The kind of double-digit ShareLunker bass that the Lone Star State is known for producing, the kind of fish that VanDam and others hope to catch in an effort to showcase the fine work being done in the state by Texas Parks and Wildlife Department inland fisheries biologists.
VanDam knows that better than most other pro anglers, having caught a then lake record 11-pound, 13-ounce largemouth bass on June 1, 2005 while fishing a B.A.S.S. event at Lake Lewisville on the northern fringes of the Dallas/Fort Worth Metroplex.
Despite the fact that KVD's record Lewisville bass has since been surpassed (by a 13.63-pound ShareLunker specimen) and the fact that his one-time record fish didn't reach the 13-pound benchmark necessary for it to join the other 570 ShareLunkers in the program's storied history, KVD was certainly pumped up then about the fish and the Lone Star State's fisheries.
"I love Texas!" VanDam said in a TPWD news release after that event. "The state absolutely has the best fishing in the country and I just love this fishery."
And little has changed in KVD's mind about the Lone Star State's superb bass fishing opportunity since that day when he caught a Texas giant, one of the biggest largemouths in VanDam's legendary angling career.
Meaning that he is quite excited to be back in Texas for the MLF World Championship event with the chance to add yet another exciting chapter to his amazing career path.
That being said, despite the big fish potential of the region, VanDam isn't necessarily predicting a lunker catching frenzy and a leaderboard that is constantly changing because of double-digit bass being caught.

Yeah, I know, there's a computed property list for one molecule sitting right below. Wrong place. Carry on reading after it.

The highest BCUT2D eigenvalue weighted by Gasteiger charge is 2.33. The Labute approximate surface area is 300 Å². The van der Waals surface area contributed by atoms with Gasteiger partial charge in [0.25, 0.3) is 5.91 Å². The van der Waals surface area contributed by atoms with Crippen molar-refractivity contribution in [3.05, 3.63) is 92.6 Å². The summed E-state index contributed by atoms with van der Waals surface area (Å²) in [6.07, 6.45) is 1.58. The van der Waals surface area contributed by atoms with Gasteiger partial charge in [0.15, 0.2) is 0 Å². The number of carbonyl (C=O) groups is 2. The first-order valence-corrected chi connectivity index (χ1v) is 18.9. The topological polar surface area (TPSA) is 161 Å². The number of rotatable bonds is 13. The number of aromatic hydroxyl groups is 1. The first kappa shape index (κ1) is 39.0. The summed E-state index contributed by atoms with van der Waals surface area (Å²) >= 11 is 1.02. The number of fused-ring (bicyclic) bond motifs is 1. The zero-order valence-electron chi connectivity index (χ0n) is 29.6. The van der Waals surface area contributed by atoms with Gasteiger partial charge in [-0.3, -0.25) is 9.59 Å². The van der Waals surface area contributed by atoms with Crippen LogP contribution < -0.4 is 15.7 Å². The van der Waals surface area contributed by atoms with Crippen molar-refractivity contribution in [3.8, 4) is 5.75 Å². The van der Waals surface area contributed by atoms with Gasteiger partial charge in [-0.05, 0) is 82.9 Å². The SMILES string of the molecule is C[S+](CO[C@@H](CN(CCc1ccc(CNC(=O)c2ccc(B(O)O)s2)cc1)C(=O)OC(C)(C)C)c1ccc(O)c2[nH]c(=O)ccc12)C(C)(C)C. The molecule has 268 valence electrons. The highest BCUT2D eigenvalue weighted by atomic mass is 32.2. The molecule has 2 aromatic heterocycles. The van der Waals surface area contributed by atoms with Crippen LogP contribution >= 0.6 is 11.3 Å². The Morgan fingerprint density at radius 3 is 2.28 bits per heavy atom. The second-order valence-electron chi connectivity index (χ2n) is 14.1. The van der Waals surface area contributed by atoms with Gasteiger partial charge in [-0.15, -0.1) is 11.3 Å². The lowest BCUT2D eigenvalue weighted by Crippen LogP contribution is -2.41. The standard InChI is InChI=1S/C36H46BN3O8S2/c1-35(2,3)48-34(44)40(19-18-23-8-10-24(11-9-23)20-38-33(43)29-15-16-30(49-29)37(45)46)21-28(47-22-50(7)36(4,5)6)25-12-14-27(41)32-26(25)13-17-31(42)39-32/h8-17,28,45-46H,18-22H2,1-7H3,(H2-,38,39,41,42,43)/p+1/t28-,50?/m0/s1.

Partly because the MLF format is about catching as many scorable bass as possible and not just the biggest ones that might swim in a lake.
And partly because of the smaller bodies of water that this week's event is likely to be contested on (most regional waters are far smaller than the voluminous Toledo Bend and Sam Rayburn reservoirs that also lie in the region).
And mainly because of the quality of this week's angling field, a total of 12 anglers including VanDam, any one of which can be hoisting up the first ever MLF General Tire World Championship trophy when all is said and done.
"(These) are good enough anglers that (everybody will be in this thing) and (no one will) be out of it, said VanDam.
That's a good point because VanDam, as good as he is, doesn't win them all.
And given the talent and experience of the MLF World Championship field and the high quality of these East Texas bass waters situated near Nacogdoches, then all bets are off as to who will be the top angler this week.
Even if the sport's oft-described best angler of all-time is very much in the mix.